Wednesday, 29 December 2010


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The year is ending. One thinks of the projects and the illusions of 2011 to counter the mood of pessimism and widespread crisis. It is also a time for many memories. Lately, I've been working on one of these projects side to side with his creators, David Monfil and Nacho Hernandez. And there have been so many memories of Kabul in 2003. The organization Peace Village. My friend Wolfgang Martens. Ronald, who is no longer with us, and to whom I played a tribute in these pages. Soma's history, that you’ll know soon thanks to the project called Obtura. Dr. Marouf. Shafiqullah. And Maria Tinnefeld.
On all of them I wrote in the report Mission in Kabul, which I published in the Vanguardia Magazine and won the award for best solidary story published in Catalonia in 2004. I picked up the prize from the hands of the then Minister for Social Welfare, Marina Gelli, at the the Palau de la Generalitat.
I wrote in Vanguardia's Magazine about Maria:

"He is accompanied by Maria, one of the many volunteers of the organization, with the false impression that her natural habitat might be the fashion shows in Hamburg and Berlin. Misleading, because despite his short 23 years, the German girl has been involved with Peace Village in places like Afghanistan, Tajikistan, Armenia, Georgia, Angola, Cambodia and Sri Lanka. She’ll be the right hand of Dr. Marouf in healing wounds, sores and fistulas of the cases that will come through the local Red Cross, and will help Ronald, in the complicated paperwork accurately performed, German way, and always, always, she will have a smile to the most disadvantaged of the more than 600 children that will spend the next few days for consultation".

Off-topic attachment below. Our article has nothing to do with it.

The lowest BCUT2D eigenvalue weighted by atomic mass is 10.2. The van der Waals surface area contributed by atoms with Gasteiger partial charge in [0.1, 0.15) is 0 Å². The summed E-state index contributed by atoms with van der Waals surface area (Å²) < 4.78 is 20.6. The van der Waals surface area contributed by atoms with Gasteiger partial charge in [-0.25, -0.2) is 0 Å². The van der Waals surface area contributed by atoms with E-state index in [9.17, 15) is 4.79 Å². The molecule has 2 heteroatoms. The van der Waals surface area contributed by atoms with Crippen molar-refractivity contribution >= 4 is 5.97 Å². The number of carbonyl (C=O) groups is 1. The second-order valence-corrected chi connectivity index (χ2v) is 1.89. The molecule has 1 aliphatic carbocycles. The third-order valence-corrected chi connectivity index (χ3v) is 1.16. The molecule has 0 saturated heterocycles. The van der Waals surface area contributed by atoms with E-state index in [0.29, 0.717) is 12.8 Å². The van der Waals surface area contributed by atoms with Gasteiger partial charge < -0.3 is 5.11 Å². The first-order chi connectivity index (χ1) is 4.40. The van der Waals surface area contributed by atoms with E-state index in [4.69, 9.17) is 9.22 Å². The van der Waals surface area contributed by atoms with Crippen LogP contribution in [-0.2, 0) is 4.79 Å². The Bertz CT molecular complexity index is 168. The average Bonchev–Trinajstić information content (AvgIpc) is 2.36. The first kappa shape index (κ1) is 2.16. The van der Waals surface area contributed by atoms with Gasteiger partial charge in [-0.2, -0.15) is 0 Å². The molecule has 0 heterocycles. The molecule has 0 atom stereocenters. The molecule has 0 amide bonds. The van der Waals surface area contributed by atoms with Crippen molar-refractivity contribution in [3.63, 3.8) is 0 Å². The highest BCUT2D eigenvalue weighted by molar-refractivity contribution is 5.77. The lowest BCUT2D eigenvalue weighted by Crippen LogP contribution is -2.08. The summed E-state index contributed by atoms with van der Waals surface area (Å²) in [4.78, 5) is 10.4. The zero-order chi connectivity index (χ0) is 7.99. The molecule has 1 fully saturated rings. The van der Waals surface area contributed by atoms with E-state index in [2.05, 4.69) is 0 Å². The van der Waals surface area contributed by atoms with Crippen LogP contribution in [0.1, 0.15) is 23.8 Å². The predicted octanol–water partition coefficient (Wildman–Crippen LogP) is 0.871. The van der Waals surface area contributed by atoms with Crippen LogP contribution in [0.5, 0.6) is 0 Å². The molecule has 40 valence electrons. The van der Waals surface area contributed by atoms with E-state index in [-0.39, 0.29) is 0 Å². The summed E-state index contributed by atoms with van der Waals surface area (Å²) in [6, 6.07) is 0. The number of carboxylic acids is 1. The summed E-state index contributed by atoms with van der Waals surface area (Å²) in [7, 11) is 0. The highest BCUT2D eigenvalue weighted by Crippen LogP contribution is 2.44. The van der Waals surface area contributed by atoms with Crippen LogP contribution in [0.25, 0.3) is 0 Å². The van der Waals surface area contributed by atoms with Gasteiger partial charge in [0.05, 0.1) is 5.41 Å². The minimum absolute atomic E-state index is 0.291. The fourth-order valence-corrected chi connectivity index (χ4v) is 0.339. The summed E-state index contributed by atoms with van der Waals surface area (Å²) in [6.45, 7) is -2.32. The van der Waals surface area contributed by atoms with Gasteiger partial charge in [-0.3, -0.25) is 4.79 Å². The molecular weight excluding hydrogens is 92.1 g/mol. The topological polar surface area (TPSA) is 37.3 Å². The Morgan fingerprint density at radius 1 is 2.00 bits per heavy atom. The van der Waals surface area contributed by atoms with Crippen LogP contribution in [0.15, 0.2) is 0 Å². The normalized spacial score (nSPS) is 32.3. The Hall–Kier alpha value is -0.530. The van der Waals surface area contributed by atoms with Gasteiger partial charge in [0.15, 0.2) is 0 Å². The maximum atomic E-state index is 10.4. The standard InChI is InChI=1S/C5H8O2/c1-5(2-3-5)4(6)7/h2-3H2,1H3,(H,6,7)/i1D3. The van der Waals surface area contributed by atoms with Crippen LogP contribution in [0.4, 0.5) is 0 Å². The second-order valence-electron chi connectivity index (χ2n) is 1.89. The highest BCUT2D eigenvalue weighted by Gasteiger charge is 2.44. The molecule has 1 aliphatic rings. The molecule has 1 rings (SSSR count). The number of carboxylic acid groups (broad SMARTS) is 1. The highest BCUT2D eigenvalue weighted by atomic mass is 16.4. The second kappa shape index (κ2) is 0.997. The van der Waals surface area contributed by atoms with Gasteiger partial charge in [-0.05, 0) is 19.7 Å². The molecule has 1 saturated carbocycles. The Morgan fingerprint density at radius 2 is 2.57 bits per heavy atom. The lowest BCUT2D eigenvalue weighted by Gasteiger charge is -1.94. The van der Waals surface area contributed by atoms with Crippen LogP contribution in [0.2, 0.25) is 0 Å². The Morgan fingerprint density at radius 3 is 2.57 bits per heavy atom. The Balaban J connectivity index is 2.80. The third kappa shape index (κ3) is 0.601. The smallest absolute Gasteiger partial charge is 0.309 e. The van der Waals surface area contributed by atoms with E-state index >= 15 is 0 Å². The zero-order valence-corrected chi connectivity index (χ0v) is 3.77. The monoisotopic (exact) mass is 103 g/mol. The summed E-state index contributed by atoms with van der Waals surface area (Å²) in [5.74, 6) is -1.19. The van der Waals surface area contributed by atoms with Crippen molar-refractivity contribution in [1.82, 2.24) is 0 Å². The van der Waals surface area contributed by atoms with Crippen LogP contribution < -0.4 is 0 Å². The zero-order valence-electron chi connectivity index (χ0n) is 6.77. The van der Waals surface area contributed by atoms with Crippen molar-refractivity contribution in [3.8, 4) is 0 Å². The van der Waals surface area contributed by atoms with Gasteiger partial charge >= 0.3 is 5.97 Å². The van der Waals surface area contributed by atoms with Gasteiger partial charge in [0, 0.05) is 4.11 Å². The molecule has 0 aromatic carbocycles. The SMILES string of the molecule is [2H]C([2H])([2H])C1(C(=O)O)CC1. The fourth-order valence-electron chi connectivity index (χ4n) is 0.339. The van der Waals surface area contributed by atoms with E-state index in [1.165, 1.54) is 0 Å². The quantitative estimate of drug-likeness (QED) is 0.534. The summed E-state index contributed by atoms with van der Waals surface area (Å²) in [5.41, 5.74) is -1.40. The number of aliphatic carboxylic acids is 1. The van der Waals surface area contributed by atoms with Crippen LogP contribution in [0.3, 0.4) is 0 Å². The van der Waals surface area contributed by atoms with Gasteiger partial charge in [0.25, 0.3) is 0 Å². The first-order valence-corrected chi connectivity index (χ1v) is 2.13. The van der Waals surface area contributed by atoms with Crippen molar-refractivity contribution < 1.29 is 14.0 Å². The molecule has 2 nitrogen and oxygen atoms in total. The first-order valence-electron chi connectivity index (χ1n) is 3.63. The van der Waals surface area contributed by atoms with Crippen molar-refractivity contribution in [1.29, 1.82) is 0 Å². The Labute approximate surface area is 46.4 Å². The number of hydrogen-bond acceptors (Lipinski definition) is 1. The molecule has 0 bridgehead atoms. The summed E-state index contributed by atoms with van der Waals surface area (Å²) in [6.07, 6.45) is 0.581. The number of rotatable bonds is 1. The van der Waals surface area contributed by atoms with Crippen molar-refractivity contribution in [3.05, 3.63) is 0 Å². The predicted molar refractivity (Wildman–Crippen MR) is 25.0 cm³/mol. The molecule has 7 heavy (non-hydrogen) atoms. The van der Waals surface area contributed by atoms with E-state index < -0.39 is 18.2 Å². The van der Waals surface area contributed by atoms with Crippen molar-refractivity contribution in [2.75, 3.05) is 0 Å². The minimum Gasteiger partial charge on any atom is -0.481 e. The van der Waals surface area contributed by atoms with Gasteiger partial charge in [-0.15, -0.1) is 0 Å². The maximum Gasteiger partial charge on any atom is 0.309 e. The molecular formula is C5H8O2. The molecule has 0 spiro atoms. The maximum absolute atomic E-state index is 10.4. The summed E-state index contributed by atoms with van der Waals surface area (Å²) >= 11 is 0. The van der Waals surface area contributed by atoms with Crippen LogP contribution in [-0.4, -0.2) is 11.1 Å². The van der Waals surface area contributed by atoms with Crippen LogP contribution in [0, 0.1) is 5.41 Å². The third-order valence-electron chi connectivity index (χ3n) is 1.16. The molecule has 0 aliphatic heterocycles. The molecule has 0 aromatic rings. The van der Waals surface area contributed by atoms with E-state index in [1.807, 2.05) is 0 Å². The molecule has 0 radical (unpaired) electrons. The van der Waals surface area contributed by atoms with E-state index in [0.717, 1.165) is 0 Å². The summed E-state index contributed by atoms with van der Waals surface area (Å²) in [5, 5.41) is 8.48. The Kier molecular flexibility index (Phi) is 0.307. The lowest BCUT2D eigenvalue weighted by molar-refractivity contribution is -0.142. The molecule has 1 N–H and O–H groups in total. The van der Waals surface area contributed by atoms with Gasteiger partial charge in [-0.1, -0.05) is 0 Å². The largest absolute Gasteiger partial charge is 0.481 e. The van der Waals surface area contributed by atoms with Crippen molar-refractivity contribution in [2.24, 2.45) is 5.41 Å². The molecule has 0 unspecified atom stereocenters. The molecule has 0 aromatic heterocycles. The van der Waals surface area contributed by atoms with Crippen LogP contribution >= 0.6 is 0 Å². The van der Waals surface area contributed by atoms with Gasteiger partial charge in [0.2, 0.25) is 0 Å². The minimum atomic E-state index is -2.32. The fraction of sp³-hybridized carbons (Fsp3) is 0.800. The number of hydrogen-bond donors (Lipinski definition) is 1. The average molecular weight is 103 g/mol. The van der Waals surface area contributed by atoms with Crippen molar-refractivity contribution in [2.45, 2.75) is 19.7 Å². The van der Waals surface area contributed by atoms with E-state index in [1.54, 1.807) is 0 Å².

I remembered about Maria because a few days ago when I wrote about land mine's injuried photographers like Joao Silva and Emilio Morenatti. We had gone to pick someone up at the airport in Kabul. Back, I saw the skeletons of wrecked aircraft destroyed by North American Aviation stacked on the sides of the track and asked to stop to take pictures. Men collected scrap and Ronald, Maria, and Dr. Maruff, an Afghan, stayed to talk to them. I started to photograph the aircrafts and was encouraging me, photographers already know that feeling. I left the main road and climbed over some debris in search of better frames, click, click, click.

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Then I saw that Maria left the group and headed toward me. She smiled, took my hand, as if I were a naughty child, and brought me back to the main path while saying: "Don't you ever forget that Afghanistan is plenty of land mines, Paco".

These are the memories that came to me in the last day of 2010.

Happy 2011 Maria!

Happy 2011 dear friends and readers of this blog!


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